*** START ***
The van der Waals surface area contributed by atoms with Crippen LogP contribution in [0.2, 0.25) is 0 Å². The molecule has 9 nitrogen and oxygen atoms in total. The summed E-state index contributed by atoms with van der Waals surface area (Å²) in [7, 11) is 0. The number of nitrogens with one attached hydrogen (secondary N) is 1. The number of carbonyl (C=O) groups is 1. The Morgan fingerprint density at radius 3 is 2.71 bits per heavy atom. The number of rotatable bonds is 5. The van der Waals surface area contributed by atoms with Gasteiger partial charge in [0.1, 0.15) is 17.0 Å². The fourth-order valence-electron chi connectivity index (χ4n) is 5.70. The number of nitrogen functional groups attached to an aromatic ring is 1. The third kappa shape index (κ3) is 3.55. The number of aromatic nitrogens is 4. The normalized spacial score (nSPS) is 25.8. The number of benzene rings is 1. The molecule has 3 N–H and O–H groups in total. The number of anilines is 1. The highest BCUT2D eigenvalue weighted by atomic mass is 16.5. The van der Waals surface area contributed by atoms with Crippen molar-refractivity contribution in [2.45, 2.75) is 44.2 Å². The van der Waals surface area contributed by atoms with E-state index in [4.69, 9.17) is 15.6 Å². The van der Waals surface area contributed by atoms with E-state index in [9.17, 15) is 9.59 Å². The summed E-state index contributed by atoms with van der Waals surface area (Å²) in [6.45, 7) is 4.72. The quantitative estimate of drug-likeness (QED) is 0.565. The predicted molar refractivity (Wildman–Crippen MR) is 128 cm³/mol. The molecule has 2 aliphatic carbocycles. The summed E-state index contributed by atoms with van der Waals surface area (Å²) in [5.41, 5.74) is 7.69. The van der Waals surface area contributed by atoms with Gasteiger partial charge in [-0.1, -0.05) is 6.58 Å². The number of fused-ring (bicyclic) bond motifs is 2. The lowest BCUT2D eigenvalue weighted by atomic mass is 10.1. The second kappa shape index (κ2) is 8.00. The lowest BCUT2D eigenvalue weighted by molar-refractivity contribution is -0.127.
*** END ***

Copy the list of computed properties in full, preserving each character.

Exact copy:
The van der Waals surface area contributed by atoms with Crippen LogP contribution in [0.2, 0.25) is 0 Å². The molecule has 9 nitrogen and oxygen atoms in total. The summed E-state index contributed by atoms with van der Waals surface area (Å²) in [7, 11) is 0. The number of nitrogens with one attached hydrogen (secondary N) is 1. The number of carbonyl (C=O) groups is 1. The Morgan fingerprint density at radius 3 is 2.71 bits per heavy atom. The number of rotatable bonds is 5. The van der Waals surface area contributed by atoms with Gasteiger partial charge in [0.1, 0.15) is 17.0 Å². The fourth-order valence-electron chi connectivity index (χ4n) is 5.70. The number of nitrogen functional groups attached to an aromatic ring is 1. The third kappa shape index (κ3) is 3.55. The number of aromatic nitrogens is 4. The normalized spacial score (nSPS) is 25.8. The number of benzene rings is 1. The molecule has 3 N–H and O–H groups in total. The number of anilines is 1. The highest BCUT2D eigenvalue weighted by atomic mass is 16.5. The van der Waals surface area contributed by atoms with Crippen molar-refractivity contribution in [2.45, 2.75) is 44.2 Å². The van der Waals surface area contributed by atoms with E-state index in [4.69, 9.17) is 15.6 Å². The van der Waals surface area contributed by atoms with E-state index in [9.17, 15) is 9.59 Å². The summed E-state index contributed by atoms with van der Waals surface area (Å²) in [6.45, 7) is 4.72. The quantitative estimate of drug-likeness (QED) is 0.565. The predicted molar refractivity (Wildman–Crippen MR) is 128 cm³/mol. The molecule has 2 aliphatic carbocycles. The summed E-state index contributed by atoms with van der Waals surface area (Å²) in [5.41, 5.74) is 7.69. The van der Waals surface area contributed by atoms with Gasteiger partial charge in [-0.1, -0.05) is 6.58 Å². The number of fused-ring (bicyclic) bond motifs is 2. The lowest BCUT2D eigenvalue weighted by atomic mass is 10.1. The second kappa shape index (κ2) is 8.00. The lowest BCUT2D eigenvalue weighted by molar-refractivity contribution is -0.127.